Centralization, Decentralization, and Conflict in the Middle East and North Africa
AbstractThis paper examines broadly the intergovernmental structure in the Middle East and North Africa region, which has one of the most centralized government structures in the world. The authors address the reasons behind this centralized structure by looking first at the history behind the tax systems of the region. They review the Ottoman taxation system, which has been predominantly influential as a model, and discuss its impact on current government structure. They also discuss the current intergovernmental structure by examining the type and degree of decentralization in five countries representative of the region: Egypt, Iran, West Bank/Gaza, Tunisia, and Yemen. Cross-country regression analysis using panel data for a broader set of countries leads to better understanding of the factors behind heavy centralization in the region. The findings show that external conflicts constitute a major roadblock to decentralization in the region.
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Bibliographic InfoPaper provided by The World Bank in its series Policy Research Working Paper Series with number 4774.
Length: 45 pages
Date of creation: 01 Nov 2008
Date of revision:
Fiscal decentralization; intergovernmental relations; Middle East and North Africa;
Other versions of this item:
- Mehmet Serkan Tosun & Serdar Yilmaz, 2010. "Centralization, Decentralization And Conflict In The Middle East And North Africa," Middle East Development Journal (MEDJ), World Scientific Publishing Co. Pte. Ltd., vol. 2(01), pages 1-14.
- H77 - Public Economics - - State and Local Government; Intergovernmental Relations - - - Intergovernmental Relations; Federalism
- H87 - Public Economics - - Miscellaneous Issues - - - International Fiscal Issues; International Public Goods
- N45 - Economic History - - Government, War, Law, International Relations, and Regulation - - - Asia including Middle East
- O53 - Economic Development, Technological Change, and Growth - - Economywide Country Studies - - - Asia including Middle East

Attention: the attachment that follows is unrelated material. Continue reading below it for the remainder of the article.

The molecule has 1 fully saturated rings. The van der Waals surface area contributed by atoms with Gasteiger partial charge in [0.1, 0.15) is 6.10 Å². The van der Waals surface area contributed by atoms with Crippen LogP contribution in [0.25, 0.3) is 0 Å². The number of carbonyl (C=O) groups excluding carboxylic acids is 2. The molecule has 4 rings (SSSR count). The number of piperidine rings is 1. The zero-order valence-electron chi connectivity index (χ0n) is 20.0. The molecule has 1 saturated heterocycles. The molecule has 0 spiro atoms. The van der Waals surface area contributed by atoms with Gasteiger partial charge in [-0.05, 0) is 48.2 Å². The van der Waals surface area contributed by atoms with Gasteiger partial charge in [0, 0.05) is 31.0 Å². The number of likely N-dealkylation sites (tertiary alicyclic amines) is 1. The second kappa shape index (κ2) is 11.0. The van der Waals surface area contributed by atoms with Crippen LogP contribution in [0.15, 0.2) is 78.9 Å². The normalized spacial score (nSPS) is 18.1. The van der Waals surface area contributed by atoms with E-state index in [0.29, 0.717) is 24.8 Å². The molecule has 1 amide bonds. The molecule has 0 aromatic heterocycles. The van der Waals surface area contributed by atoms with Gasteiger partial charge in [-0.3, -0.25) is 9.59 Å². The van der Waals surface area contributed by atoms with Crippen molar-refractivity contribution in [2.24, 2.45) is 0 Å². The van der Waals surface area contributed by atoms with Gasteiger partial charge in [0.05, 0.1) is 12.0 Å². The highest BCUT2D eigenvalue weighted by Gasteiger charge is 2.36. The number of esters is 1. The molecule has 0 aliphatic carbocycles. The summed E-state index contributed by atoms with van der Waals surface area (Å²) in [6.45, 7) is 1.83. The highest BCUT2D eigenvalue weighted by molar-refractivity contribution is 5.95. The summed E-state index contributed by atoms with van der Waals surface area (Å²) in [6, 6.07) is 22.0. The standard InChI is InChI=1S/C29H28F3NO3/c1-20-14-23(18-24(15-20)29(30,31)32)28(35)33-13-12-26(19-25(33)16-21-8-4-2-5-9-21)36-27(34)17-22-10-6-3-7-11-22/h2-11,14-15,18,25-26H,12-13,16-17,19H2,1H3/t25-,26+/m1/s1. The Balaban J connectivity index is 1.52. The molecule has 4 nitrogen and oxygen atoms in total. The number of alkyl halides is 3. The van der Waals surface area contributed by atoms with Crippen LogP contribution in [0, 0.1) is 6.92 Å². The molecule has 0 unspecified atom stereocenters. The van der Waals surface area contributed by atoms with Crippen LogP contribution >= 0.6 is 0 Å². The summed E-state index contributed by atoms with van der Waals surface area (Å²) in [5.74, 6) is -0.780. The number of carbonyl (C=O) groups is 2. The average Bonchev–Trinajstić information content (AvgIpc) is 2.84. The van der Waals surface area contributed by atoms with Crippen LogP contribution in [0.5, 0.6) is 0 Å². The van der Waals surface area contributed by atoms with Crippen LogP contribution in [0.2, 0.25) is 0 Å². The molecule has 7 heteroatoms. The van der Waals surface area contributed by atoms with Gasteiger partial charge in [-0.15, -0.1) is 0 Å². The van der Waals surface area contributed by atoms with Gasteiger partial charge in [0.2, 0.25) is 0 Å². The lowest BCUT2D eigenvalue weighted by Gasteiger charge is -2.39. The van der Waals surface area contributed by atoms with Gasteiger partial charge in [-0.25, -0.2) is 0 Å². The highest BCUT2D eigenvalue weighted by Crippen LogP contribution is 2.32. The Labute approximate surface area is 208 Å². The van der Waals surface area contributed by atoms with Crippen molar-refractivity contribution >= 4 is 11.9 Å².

This paper has been announced in the following NEP Reports:
- NEP-ALL-2009-02-14 (All new papers)
- NEP-ARA-2009-02-14 (MENA - Middle East & North Africa)
- NEP-CWA-2009-02-14 (Central & Western Asia)
- NEP-DEV-2009-02-14 (Development)
- NEP-PBE-2009-02-14 (Public Economics)
Please report citation or reference errors to , or , if you are the registered author of the cited work, log in to your RePEc Author Service profile, click on "citations" and make appropriate adjustments.:
- Ebel, Robert D. & Yilmaz, Serdar, 2002. "On the measurement and impact of fiscal decentralization," Policy Research Working Paper Series 2809, The World Bank.
- Metin M. Cosgel, 2004. "Efficiency and Continuity in Public Finance: The Ottoman System of Taxation," Working papers 2004-02, University of Connecticut, Department of Economics, revised Oct 2004.
- Metin M. Cosgel & Thomas J. Miceli, 2003.
"Risk, Transaction Costs, and Tax Assignment: Government Finance in the Ottoman Empire,"
2003-04, University of Connecticut, Department of Economics, revised Sep 2004.
- Cosgel, Metin M. & Miceli, Thomas J., 2005. "Risk, Transaction Costs, and Tax Assignment: Government Finance in the Ottoman Empire," The Journal of Economic History, Cambridge University Press, vol. 65(03), pages 806-821, September.
- Arzaghi, Mohammad & Henderson, J. Vernon, 2005. "Why countries are fiscally decentralizing," Journal of Public Economics, Elsevier, vol. 89(7), pages 1157-1189, July.
- Panizza, Ugo, 1999. "On the determinants of fiscal centralization: Theory and evidence," Journal of Public Economics, Elsevier, vol. 74(1), pages 97-139, October.
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